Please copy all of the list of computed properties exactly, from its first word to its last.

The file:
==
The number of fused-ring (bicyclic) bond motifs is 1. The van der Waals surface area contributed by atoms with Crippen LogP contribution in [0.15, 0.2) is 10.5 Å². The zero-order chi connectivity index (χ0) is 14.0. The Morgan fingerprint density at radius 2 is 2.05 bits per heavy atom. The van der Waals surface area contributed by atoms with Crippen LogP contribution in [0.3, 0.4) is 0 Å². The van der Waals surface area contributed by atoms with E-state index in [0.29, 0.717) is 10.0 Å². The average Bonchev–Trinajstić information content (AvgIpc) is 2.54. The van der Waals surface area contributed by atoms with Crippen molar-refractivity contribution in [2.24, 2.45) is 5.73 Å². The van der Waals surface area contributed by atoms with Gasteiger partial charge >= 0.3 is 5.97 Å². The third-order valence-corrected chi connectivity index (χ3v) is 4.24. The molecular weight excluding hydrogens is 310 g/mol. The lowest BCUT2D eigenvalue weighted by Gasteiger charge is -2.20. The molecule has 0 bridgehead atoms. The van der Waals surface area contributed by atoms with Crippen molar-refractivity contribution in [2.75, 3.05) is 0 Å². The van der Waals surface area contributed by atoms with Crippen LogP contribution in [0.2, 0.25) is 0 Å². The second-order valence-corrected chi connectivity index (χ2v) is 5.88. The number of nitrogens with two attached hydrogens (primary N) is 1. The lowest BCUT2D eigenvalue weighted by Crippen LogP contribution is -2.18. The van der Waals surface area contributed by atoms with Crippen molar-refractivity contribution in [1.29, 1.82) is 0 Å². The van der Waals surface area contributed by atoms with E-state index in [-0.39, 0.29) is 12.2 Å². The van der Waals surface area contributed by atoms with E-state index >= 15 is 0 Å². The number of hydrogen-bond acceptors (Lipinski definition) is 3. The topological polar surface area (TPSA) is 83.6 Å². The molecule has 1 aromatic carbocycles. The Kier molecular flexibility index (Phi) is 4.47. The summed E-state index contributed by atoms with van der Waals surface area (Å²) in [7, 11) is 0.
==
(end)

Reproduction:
The number of fused-ring (bicyclic) bond motifs is 1. The van der Waals surface area contributed by atoms with Crippen LogP contribution in [0.15, 0.2) is 10.5 Å². The zero-order chi connectivity index (χ0) is 14.0. The Morgan fingerprint density at radius 2 is 2.05 bits per heavy atom. The van der Waals surface area contributed by atoms with Crippen LogP contribution in [0.3, 0.4) is 0 Å². The van der Waals surface area contributed by atoms with E-state index in [0.29, 0.717) is 10.0 Å². The average Bonchev–Trinajstić information content (AvgIpc) is 2.54. The van der Waals surface area contributed by atoms with Crippen molar-refractivity contribution in [2.24, 2.45) is 5.73 Å². The van der Waals surface area contributed by atoms with Gasteiger partial charge >= 0.3 is 5.97 Å². The third-order valence-corrected chi connectivity index (χ3v) is 4.24. The molecular weight excluding hydrogens is 310 g/mol. The lowest BCUT2D eigenvalue weighted by Gasteiger charge is -2.20. The molecule has 0 bridgehead atoms. The van der Waals surface area contributed by atoms with Crippen molar-refractivity contribution in [2.75, 3.05) is 0 Å². The van der Waals surface area contributed by atoms with Crippen LogP contribution in [0.2, 0.25) is 0 Å². The second-order valence-corrected chi connectivity index (χ2v) is 5.88. The number of nitrogens with two attached hydrogens (primary N) is 1. The lowest BCUT2D eigenvalue weighted by Crippen LogP contribution is -2.18. The van der Waals surface area contributed by atoms with Crippen molar-refractivity contribution in [1.29, 1.82) is 0 Å². The van der Waals surface area contributed by atoms with E-state index in [-0.39, 0.29) is 12.2 Å². The van der Waals surface area contributed by atoms with E-state index >= 15 is 0 Å². The number of hydrogen-bond acceptors (Lipinski definition) is 3. The topological polar surface area (TPSA) is 83.6 Å². The molecule has 1 aromatic carbocycles. The Kier molecular flexibility index (Phi) is 4.47. The summed E-state index contributed by atoms with van der Waals surface area (Å²) in [7, 11) is 0.